10 April 2015

Blog Tour: The Vintage Guide to Love and Romance by Kirsty Greenwood

Today I am excited to be part of the blog tour for Kirsty Greenwood's fabulous new book The Vintage Guide to Love and Romance! I started the book last night and already I am hooked, it seems brilliant already! Kirsty's debut was a massive success and I'm sure this one will follow suit too. Kirsty was kind enough to write an article for my blog tour stop today about 'How to Write a First Draft', something I'm sure that will be very helpful to lots of budding authors out there!

I wish Kirsty lots of luck with the new book, and send my thanks to her for inviting me to be part of her blog tour!

How to Write a First Draft by Kirsty Greenwood

I think the main thing to know about writing a first draft is that there’s no one way to do it. Some people find it better to plan out a plot before they even type the first word, many writers like to do just one draft and have it be perfect the first time around. I’m still figuring out my ideal ‘first draft’ process, but here are the top three things I’ve learned so far.

1. Give it your all.

Put everything and anything you want into your first draft. If you have an idea you think you ‘might’ like to explore just stick it in. If you think of a joke but aren’t sure if it kills, just chuck it in there. If a character pops up and they are not what you expected, you pop them in there and go with the flow. What matters is that you get all of your ideas out. Many of those ideas, you’ll probably get rid of in the edits, but some may lead to the greatest scenes in the book.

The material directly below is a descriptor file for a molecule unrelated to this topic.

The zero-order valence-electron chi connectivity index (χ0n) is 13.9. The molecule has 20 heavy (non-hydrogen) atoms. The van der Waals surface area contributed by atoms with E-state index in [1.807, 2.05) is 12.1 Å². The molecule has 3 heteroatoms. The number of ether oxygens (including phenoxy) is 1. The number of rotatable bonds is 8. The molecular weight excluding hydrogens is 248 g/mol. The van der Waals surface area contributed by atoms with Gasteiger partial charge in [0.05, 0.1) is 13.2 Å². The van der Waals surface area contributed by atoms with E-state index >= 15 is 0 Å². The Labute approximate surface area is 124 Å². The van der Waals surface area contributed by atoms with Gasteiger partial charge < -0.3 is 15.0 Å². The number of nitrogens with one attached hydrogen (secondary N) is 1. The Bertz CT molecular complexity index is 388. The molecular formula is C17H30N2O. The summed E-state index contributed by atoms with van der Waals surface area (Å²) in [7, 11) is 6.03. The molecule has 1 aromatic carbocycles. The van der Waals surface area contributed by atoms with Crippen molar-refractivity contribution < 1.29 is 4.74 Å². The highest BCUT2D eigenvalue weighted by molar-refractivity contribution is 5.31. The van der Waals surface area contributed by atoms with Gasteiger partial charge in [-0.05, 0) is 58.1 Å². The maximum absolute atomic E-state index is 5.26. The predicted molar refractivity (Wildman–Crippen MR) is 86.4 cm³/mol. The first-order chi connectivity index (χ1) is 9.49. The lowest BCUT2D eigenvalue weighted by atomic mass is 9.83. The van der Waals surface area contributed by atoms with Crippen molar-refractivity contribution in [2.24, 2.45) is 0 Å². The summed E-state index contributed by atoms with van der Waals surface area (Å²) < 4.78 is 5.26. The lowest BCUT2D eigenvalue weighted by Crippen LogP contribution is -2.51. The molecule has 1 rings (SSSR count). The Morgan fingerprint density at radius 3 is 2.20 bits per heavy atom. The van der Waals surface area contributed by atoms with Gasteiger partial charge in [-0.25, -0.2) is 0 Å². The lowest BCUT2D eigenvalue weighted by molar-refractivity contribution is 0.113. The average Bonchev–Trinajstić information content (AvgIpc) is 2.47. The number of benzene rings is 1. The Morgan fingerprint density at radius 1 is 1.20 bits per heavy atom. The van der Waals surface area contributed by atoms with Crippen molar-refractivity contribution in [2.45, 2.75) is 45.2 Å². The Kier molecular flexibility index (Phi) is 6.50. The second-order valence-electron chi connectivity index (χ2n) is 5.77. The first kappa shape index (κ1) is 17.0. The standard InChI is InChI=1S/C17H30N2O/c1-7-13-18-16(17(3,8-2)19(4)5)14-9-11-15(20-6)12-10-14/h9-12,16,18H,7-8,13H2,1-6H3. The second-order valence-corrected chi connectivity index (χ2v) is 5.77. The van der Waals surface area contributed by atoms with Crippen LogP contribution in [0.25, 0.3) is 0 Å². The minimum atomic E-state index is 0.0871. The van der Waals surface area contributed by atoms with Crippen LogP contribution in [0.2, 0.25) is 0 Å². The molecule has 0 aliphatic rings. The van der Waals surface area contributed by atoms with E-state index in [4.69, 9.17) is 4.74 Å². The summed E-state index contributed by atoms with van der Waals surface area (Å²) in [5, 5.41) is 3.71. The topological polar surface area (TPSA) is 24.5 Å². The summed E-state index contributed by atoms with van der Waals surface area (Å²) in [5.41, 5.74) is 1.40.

2. Relax, Baby!

It’s all going to be okay. Be kind to yourself. Writing a first draft is tough and the likelihood is that it’s going to be a bit shit at first.  But it’s only one part of a much bigger process. You will almost certainly get feelings of dismay at how rubbish it seems. There will be a voice in your head that says ‘this is the wrong idea, the characters are not good enough, I have no business writing a book!’. Ignore that voice. It hasn’t got a clue what it’s talking about. That voice can do one. The important thing is to just keep swimming. You are writing a book. You’ve got this! You rock!

3. Finish.

The most important thing of all when writing a first draft is to finish it. Even if it has massive gaps in it and characters that completely change personality or it veers off on a tangent you were not banking on. Finish it. Tell the story. And by which I mean, get down the bones of the plot as best you can. Everything will be much clearer when you type The End.  Trust me on this.  After you’ve finished it you can  A) Be really proud that you wrote a whole book – not many people can do that. And B) Re-write it and get it the way you always wanted it to be. You can take out all the bobbins parts, you can refine character motivations, you can polish those jokes until they sparkle. But you haven’t earned the right to do any of that until you finish that first draft.  Get it down in all its messy, beautiful glory. You’ll be so pleased you did. 

Good luck!

Thanks so much, Kirsty!

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